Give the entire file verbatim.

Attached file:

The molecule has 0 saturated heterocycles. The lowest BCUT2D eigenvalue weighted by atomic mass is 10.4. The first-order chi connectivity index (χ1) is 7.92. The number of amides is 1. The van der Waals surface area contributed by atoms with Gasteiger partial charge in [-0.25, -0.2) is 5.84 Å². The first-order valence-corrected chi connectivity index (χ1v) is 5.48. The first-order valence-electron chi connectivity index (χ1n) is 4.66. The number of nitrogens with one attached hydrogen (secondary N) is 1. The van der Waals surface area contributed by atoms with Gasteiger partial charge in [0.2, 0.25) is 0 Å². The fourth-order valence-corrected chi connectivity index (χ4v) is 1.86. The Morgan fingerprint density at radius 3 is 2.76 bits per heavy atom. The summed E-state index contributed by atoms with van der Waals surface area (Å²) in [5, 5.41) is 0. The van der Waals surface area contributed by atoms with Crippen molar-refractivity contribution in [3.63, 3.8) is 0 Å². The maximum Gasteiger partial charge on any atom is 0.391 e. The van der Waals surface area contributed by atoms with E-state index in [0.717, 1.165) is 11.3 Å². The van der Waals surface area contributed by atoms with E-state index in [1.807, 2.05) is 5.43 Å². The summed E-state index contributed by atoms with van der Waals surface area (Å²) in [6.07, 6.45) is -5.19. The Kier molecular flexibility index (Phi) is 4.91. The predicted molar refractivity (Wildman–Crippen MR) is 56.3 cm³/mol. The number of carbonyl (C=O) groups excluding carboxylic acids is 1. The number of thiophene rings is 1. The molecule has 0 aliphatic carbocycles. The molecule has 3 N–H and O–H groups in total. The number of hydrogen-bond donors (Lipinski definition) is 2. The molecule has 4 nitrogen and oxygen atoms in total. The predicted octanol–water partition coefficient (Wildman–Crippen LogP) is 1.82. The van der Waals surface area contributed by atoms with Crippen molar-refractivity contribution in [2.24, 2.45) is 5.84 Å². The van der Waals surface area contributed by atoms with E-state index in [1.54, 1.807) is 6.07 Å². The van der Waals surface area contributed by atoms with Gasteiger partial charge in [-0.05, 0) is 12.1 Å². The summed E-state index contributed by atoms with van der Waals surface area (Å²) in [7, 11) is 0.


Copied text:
The molecule has 0 saturated heterocycles. The lowest BCUT2D eigenvalue weighted by atomic mass is 10.4. The first-order chi connectivity index (χ1) is 7.92. The number of amides is 1. The van der Waals surface area contributed by atoms with Gasteiger partial charge in [-0.25, -0.2) is 5.84 Å². The first-order valence-corrected chi connectivity index (χ1v) is 5.48. The first-order valence-electron chi connectivity index (χ1n) is 4.66. The number of nitrogens with one attached hydrogen (secondary N) is 1. The van der Waals surface area contributed by atoms with Gasteiger partial charge in [0.2, 0.25) is 0 Å². The fourth-order valence-corrected chi connectivity index (χ4v) is 1.86. The Morgan fingerprint density at radius 3 is 2.76 bits per heavy atom. The summed E-state index contributed by atoms with van der Waals surface area (Å²) in [5, 5.41) is 0. The van der Waals surface area contributed by atoms with Crippen molar-refractivity contribution in [3.63, 3.8) is 0 Å². The maximum Gasteiger partial charge on any atom is 0.391 e. The van der Waals surface area contributed by atoms with E-state index in [0.717, 1.165) is 11.3 Å². The van der Waals surface area contributed by atoms with E-state index in [1.807, 2.05) is 5.43 Å². The summed E-state index contributed by atoms with van der Waals surface area (Å²) in [6.07, 6.45) is -5.19. The Kier molecular flexibility index (Phi) is 4.91. The predicted molar refractivity (Wildman–Crippen MR) is 56.3 cm³/mol. The number of carbonyl (C=O) groups excluding carboxylic acids is 1. The number of thiophene rings is 1. The molecule has 0 aliphatic carbocycles. The molecule has 3 N–H and O–H groups in total. The number of hydrogen-bond donors (Lipinski definition) is 2. The molecule has 4 nitrogen and oxygen atoms in total. The predicted octanol–water partition coefficient (Wildman–Crippen LogP) is 1.82. The van der Waals surface area contributed by atoms with Crippen molar-refractivity contribution in [2.24, 2.45) is 5.84 Å². The van der Waals surface area contributed by atoms with E-state index in [1.54, 1.807) is 6.07 Å². The van der Waals surface area contributed by atoms with Gasteiger partial charge in [-0.05, 0) is 12.1 Å². The summed E-state index contributed by atoms with van der Waals surface area (Å²) in [7, 11) is 0.